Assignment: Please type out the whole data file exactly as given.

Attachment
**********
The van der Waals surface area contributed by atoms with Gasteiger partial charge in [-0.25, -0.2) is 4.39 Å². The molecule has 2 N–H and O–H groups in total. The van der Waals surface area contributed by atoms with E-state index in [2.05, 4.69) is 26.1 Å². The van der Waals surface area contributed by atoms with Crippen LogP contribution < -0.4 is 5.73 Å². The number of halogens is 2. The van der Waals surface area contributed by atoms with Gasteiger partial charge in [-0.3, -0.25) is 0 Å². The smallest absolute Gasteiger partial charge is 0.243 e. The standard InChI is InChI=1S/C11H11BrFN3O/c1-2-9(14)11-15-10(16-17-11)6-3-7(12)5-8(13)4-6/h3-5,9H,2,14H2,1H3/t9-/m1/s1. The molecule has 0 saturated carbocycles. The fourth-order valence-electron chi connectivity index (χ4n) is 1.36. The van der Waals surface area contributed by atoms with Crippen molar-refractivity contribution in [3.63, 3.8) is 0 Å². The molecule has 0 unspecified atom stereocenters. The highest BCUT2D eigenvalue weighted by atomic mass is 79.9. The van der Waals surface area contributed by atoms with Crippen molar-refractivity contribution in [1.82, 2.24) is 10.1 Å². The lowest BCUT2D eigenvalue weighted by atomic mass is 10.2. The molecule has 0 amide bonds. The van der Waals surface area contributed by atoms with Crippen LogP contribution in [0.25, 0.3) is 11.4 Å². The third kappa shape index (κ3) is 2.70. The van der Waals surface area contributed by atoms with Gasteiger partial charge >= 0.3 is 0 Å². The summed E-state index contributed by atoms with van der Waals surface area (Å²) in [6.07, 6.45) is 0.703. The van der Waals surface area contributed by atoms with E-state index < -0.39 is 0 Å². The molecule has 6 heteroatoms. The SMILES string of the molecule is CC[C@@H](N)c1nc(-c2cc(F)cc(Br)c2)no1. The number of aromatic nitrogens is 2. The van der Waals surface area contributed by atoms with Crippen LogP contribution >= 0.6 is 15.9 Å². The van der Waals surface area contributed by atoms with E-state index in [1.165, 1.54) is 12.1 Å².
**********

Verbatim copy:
The van der Waals surface area contributed by atoms with Gasteiger partial charge in [-0.25, -0.2) is 4.39 Å². The molecule has 2 N–H and O–H groups in total. The van der Waals surface area contributed by atoms with E-state index in [2.05, 4.69) is 26.1 Å². The van der Waals surface area contributed by atoms with Crippen LogP contribution < -0.4 is 5.73 Å². The number of halogens is 2. The van der Waals surface area contributed by atoms with Gasteiger partial charge in [-0.3, -0.25) is 0 Å². The smallest absolute Gasteiger partial charge is 0.243 e. The standard InChI is InChI=1S/C11H11BrFN3O/c1-2-9(14)11-15-10(16-17-11)6-3-7(12)5-8(13)4-6/h3-5,9H,2,14H2,1H3/t9-/m1/s1. The molecule has 0 saturated carbocycles. The fourth-order valence-electron chi connectivity index (χ4n) is 1.36. The van der Waals surface area contributed by atoms with Crippen molar-refractivity contribution in [3.63, 3.8) is 0 Å². The molecule has 0 unspecified atom stereocenters. The highest BCUT2D eigenvalue weighted by atomic mass is 79.9. The van der Waals surface area contributed by atoms with Crippen molar-refractivity contribution in [1.82, 2.24) is 10.1 Å². The lowest BCUT2D eigenvalue weighted by atomic mass is 10.2. The molecule has 0 amide bonds. The van der Waals surface area contributed by atoms with Crippen LogP contribution in [0.25, 0.3) is 11.4 Å². The third kappa shape index (κ3) is 2.70. The van der Waals surface area contributed by atoms with Gasteiger partial charge >= 0.3 is 0 Å². The summed E-state index contributed by atoms with van der Waals surface area (Å²) in [6.07, 6.45) is 0.703. The van der Waals surface area contributed by atoms with E-state index < -0.39 is 0 Å². The molecule has 6 heteroatoms. The SMILES string of the molecule is CC[C@@H](N)c1nc(-c2cc(F)cc(Br)c2)no1. The number of aromatic nitrogens is 2. The van der Waals surface area contributed by atoms with Crippen LogP contribution >= 0.6 is 15.9 Å². The van der Waals surface area contributed by atoms with E-state index in [1.165, 1.54) is 12.1 Å².